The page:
Bio-fuels pay at the pump
Recently, Merrill Lynch commodity strategist Francisco Blanch said gasoline prices would be 15 percent higher if biofuel production wasn't increasing.
That's good to know, especially in light of news last week from the U.S. Department on Energy that gas prices could peak at close to $4 a gallon this year.
Fuel costs impact every facet of our daily lives, whether it's filling up the car we drive to work, or the incremental increases we see in food costs at the grocery store.
Gas and diesel prices are closely tied to the prices we pay for crude oil, their base source. According to the U.S. Department on Energy, oil is expected to average $101 a barrel this year, despite an expected drop in overall consumption in the United States in response to climbing prices. That's because increasing demand from China, India, Russia and the Middle East continue to exert pressure on crude oil supplies, which keeps prices high.
But what does all this mean for consumers like you and me?
The national average number of miles any one of us drives in a year is 12,578, while the average fuel efficiency for all vehicles on American roads is 23.7 miles per gallon. Given these averages, it is safe to assume that American motorists use about 527 gallons of gasoline a year, or just more than 10 gallons a week.
If gas prices remained steady at $3.25 a gallon, and the positive net impact of biofuel production on gas prices remained at 15 percent, Kansas motorists would spend roughly $5 less a week on gas than they would without biofuels supplementing our gasoline supplies.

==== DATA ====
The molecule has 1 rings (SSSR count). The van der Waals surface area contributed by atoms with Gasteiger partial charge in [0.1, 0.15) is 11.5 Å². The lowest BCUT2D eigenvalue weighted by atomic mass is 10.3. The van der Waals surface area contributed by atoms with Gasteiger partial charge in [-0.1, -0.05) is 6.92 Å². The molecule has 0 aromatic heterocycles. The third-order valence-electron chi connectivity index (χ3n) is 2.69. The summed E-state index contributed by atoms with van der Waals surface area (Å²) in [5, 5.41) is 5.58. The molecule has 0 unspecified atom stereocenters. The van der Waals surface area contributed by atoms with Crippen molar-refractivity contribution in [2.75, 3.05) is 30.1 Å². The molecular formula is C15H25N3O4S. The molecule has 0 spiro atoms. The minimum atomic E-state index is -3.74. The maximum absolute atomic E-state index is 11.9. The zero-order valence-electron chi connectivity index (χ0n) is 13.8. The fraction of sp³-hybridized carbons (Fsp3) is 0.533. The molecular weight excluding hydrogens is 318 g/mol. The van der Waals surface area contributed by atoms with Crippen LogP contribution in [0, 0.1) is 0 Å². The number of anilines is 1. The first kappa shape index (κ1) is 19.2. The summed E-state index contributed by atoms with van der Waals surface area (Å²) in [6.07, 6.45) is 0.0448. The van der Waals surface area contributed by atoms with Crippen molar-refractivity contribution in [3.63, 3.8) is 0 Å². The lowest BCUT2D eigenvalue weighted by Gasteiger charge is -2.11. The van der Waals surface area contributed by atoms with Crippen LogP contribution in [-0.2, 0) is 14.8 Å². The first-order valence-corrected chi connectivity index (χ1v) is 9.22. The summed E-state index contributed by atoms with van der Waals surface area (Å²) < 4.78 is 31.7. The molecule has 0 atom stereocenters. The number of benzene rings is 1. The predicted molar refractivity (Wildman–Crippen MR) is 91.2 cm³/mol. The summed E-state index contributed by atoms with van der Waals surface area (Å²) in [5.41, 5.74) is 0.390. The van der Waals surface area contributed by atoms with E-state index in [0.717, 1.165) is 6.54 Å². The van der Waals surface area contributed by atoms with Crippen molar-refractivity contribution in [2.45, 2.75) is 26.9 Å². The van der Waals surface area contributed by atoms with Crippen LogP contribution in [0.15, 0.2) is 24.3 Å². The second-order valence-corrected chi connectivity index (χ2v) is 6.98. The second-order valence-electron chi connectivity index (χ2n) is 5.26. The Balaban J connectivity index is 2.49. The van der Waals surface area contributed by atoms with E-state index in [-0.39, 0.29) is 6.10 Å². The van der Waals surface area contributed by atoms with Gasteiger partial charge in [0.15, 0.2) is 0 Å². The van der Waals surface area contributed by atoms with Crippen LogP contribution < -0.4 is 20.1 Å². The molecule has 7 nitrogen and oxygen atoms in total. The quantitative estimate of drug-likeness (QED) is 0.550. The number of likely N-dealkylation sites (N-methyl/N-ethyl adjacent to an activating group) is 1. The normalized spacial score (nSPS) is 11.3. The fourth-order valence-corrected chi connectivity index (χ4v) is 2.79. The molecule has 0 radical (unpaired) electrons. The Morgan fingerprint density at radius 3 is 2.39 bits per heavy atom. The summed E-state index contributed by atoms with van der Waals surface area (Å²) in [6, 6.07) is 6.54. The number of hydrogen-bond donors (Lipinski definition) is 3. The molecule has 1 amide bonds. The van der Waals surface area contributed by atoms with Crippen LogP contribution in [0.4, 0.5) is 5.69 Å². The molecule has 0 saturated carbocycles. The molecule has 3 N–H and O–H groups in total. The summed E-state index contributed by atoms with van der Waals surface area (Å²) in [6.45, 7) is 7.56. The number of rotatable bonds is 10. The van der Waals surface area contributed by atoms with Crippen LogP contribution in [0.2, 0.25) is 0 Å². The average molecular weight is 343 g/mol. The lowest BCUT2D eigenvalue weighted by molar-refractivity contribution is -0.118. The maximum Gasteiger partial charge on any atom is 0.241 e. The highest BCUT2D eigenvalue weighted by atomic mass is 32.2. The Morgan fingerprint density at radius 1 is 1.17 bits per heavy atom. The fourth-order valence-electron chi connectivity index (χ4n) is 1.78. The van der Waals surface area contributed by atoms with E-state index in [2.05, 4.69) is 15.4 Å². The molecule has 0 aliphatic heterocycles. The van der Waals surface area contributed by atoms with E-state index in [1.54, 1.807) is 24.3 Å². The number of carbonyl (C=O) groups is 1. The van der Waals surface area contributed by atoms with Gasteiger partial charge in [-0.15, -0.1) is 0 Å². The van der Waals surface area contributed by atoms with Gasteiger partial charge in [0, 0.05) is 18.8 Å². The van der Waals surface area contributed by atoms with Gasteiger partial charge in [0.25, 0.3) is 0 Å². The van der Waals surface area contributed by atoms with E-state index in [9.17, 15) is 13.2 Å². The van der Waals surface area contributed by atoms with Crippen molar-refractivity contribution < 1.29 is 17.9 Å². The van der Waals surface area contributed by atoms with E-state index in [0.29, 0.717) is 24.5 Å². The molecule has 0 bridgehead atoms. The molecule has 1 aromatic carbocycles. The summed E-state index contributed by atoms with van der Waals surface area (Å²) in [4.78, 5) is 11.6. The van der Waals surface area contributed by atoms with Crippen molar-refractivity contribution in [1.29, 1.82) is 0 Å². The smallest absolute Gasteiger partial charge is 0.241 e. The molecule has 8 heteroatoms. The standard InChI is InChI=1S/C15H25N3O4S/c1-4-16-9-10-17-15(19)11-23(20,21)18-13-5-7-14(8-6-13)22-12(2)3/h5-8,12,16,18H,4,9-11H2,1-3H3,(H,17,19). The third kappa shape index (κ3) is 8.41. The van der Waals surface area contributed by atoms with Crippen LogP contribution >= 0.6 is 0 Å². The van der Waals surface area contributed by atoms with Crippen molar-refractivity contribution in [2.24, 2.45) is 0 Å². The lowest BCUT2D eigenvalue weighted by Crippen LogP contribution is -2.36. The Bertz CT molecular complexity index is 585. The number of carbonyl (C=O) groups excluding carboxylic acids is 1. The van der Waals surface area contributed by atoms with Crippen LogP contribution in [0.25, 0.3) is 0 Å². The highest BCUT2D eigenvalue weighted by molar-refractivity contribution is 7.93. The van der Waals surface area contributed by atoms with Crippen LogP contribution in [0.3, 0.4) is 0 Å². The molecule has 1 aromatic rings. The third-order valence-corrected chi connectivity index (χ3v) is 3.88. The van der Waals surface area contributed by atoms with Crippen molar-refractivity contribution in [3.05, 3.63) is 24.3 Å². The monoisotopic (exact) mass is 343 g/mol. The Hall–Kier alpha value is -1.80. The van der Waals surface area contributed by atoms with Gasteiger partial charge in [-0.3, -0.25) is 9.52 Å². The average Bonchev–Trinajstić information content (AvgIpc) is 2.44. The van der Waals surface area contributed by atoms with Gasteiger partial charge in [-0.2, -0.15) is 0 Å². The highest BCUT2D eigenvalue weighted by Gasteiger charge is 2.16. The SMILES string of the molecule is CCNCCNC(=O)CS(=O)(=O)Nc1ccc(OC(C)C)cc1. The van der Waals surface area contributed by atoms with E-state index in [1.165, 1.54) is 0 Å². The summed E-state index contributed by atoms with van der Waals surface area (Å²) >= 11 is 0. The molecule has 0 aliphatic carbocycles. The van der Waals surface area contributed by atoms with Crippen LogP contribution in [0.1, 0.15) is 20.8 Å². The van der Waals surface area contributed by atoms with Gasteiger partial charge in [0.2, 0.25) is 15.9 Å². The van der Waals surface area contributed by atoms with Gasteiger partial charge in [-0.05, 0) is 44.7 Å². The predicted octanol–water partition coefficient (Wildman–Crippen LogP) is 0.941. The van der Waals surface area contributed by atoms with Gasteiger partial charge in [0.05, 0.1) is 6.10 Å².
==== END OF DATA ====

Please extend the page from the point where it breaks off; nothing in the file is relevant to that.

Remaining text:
That $5-a-week saving computes to $263 a year per motorist. If you live in a two-car household like me, the saving is $523 per household per year.
My simplified equation might not take into account every possible variable, but it does illustrate the positive economic impact biofuels has on each of us. The impact is even more profound when you look at state and national numbers.
Just more than 1 billion gallons of gasoline were sold in Kansas last year. If you consider the same 50 cent per gallon saving, Kansans are spending about $500 million less a year on gasoline than they would if biofuels weren't part of the mix.
On a national scale, we are spending $71 billion less.
Most of us already feel good about the positive impact renewable fuels have on our environment. Now we know they also have a significant impact on what we pay at the pump.
- Adam Polansky is the Kansas Secretary of Agriculture